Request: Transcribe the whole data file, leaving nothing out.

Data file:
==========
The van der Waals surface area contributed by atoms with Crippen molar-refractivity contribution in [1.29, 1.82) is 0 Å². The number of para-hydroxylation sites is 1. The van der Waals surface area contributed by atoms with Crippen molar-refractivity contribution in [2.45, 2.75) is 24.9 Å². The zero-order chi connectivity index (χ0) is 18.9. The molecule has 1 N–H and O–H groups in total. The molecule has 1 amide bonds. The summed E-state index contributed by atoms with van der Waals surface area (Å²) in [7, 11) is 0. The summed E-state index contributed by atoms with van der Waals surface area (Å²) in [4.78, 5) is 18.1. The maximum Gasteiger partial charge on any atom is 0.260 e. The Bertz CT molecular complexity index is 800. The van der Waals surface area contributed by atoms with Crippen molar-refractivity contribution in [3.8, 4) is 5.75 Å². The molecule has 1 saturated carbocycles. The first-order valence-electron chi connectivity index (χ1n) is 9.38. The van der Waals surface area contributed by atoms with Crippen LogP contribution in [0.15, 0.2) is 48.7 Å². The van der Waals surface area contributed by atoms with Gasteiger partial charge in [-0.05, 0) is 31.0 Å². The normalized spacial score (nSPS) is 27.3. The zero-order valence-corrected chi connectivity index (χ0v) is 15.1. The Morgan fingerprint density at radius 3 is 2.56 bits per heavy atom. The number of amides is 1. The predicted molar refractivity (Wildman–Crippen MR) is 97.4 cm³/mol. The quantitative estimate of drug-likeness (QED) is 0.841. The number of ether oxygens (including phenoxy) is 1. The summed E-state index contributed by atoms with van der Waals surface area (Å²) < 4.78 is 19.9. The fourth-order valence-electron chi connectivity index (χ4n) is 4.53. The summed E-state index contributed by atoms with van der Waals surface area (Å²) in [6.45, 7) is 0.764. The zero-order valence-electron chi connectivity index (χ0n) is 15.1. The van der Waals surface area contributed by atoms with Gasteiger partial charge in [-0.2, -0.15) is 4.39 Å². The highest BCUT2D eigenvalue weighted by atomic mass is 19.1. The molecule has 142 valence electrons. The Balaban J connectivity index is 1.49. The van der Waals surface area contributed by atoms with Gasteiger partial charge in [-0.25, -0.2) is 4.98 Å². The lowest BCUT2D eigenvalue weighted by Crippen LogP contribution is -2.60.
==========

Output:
The van der Waals surface area contributed by atoms with Crippen molar-refractivity contribution in [1.29, 1.82) is 0 Å². The number of para-hydroxylation sites is 1. The van der Waals surface area contributed by atoms with Crippen molar-refractivity contribution in [2.45, 2.75) is 24.9 Å². The zero-order chi connectivity index (χ0) is 18.9. The molecule has 1 N–H and O–H groups in total. The molecule has 1 amide bonds. The summed E-state index contributed by atoms with van der Waals surface area (Å²) in [7, 11) is 0. The summed E-state index contributed by atoms with van der Waals surface area (Å²) in [4.78, 5) is 18.1. The maximum Gasteiger partial charge on any atom is 0.260 e. The Bertz CT molecular complexity index is 800. The van der Waals surface area contributed by atoms with Crippen molar-refractivity contribution in [3.8, 4) is 5.75 Å². The molecule has 1 saturated carbocycles. The first-order valence-electron chi connectivity index (χ1n) is 9.38. The van der Waals surface area contributed by atoms with Crippen LogP contribution in [0.15, 0.2) is 48.7 Å². The van der Waals surface area contributed by atoms with Gasteiger partial charge in [-0.05, 0) is 31.0 Å². The normalized spacial score (nSPS) is 27.3. The zero-order valence-corrected chi connectivity index (χ0v) is 15.1. The Morgan fingerprint density at radius 3 is 2.56 bits per heavy atom. The number of amides is 1. The predicted molar refractivity (Wildman–Crippen MR) is 97.4 cm³/mol. The quantitative estimate of drug-likeness (QED) is 0.841. The number of ether oxygens (including phenoxy) is 1. The summed E-state index contributed by atoms with van der Waals surface area (Å²) < 4.78 is 19.9. The fourth-order valence-electron chi connectivity index (χ4n) is 4.53. The summed E-state index contributed by atoms with van der Waals surface area (Å²) in [6.45, 7) is 0.764. The zero-order valence-electron chi connectivity index (χ0n) is 15.1. The van der Waals surface area contributed by atoms with Gasteiger partial charge in [-0.2, -0.15) is 4.39 Å². The highest BCUT2D eigenvalue weighted by atomic mass is 19.1. The molecule has 142 valence electrons. The Balaban J connectivity index is 1.49. The van der Waals surface area contributed by atoms with Gasteiger partial charge in [-0.25, -0.2) is 4.98 Å². The lowest BCUT2D eigenvalue weighted by Crippen LogP contribution is -2.60.